This text is copied from ‘The New Illustrated Universal Reference Book [Odhams Press]’ or ‘The Book of a Million Facts’, seemingly published in 1933. (Authors/editors unknown).
I will give more precise details of the reference book I am copying from in future parts of this series of posts, and will try to discover who was involved in the compiling this book I am studying:
RUSSIA, FROM CATHERINE THE GREAT TO BOLSHEVISM
Catherine the Great (1762 – 1796).—After the death of Peter the Great, Russia gradually became Teutonized. Instead of Muscovite nobles, German courtiers now had the ear of the throne, and the influence of Frederick the Great dominated Russian politics until the accession of Catherine II (1762 – 1796). With Catherine the Great, Russia started her cultural and intellectual history. The French encyclopaedists were studied and Diderot personally patronized by the Empress. Ideas on the emancipation of the serf, on democracy, and on education, were in the air. Catherine’s reign saw the first genuinely popular rising, under the Cossack Pugachev (1773), which Trotsky considers to be the first protest in the modern manner against the tyranny of Russian autocracy.
Plans for the partition of Turkey were conceived, and if Catherine failed to achieve this completely, she gained what Peter the Great could not, a firm hold on the Black Sea and Lower Danube (1774).
Reaction and Reform.—The French Revolution and the Napoleonic wars altered the perspective of Russia, as of all Europe.
The complete failure of Napoleon’s march on Moscow in 1812, and the Battle of Waterloo (1815) left Alexander I (1801-1825) in a position of dominating influence over European affairs. He became the advocate of the most uncompromising Toryism. The Liberal movement in Russia was thus violently arrested, and the new ideas were left to fester in secret societies, organizations like the Decembrists (1825), amongst soldiers, journalists, and a new class in Russia – the intelligentsia.
While Alexander I and his successor Nicholas I ( 1825-1855) pursued a policy of the Strong Arm, outcome of a very natural fear of the repetition of the French wars, the Socialist movement was beginning to raise its head. Students were learning dialectic and political philosophy at the newly reformed universities in Moscow and elsewhere. Literature and ideas were beginning to develop rapidly under the influence of a number of brilliant writers; on the one side, representatives of western culture and civilization; on the other, slavophils, dreamers who felt Russia had something very vital, Messianic, to contribute to the world, and who rigidly shunned contact with other cultures from fear of corruption. This over-absorption in the imagination at the expense of action accounts for much that is difficult and baffling in Russian history. The Russian revolution is, amongst other things, a determined and conscious attempt to throw off this Slavonic Hamlet-complex, which half-strangled the leading thinkers of the nineteenth century.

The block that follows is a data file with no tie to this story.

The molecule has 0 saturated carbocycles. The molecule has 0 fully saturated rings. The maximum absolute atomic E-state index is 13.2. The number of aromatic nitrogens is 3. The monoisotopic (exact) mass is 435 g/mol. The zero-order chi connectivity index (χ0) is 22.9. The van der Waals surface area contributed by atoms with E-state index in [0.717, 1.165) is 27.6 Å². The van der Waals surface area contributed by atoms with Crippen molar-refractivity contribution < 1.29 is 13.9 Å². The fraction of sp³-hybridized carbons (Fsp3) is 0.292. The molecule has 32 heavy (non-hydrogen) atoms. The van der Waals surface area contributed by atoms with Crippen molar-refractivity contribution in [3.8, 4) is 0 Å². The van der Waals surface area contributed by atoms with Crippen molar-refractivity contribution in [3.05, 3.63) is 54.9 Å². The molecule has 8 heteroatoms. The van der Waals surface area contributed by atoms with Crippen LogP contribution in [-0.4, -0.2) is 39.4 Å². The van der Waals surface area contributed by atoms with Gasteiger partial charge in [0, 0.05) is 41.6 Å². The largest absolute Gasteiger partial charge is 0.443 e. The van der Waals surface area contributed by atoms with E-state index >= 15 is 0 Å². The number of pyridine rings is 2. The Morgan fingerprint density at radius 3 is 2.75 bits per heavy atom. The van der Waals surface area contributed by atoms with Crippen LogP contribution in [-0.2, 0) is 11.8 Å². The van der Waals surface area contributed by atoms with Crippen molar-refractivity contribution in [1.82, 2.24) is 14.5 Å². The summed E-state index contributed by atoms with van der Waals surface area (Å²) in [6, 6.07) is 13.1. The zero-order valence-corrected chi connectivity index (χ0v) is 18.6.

Nicholas I, no Hamlet but a dictator, constructed railways, improved the army and the fleet, encouraged manufactures and commerce, codified laws, and improved the administration, with a sure touch of a martinet. Abroad, he made Russia for many years supreme at Constantinople. In this he was opposed by England and France; and attempts to secure the rights of the Orthodox Christians in Turkey led to the Crimean War, ended by the taking of Sebastopol (1855) and the Treaty of Paris (1856). This proved an effective check on Russian aggression in Asia Minor.
Alexander II (1855-1881) earned for his reign the title of “the epoch of the great reforms.” Public opinion, encouraged by the failure of the Crimean War, obtained at last an influence upon the sovereign. The result was the emancipation of the serfs (1861), who now became the proprietors of communal lands; the old tribunals were abolished, and criminal and civil law-courts of the French type established; local councils elected by the populace were set up, and education, that watchword of the nineteenth century, strongly encouraged.
Reaction and Oppression.—The reforms proved less convincing than prophets imagined. Liberalism was threatened by Nihilism and extreme revolutionary propaganda. The people began to believe that the obstacle to universal happiness lay with Government officials. Many were assassinated, and finally the Emperor himself was murdered by Nihilists in 1881- a bitter commentary upon the fate which besets the path of the initial reformer.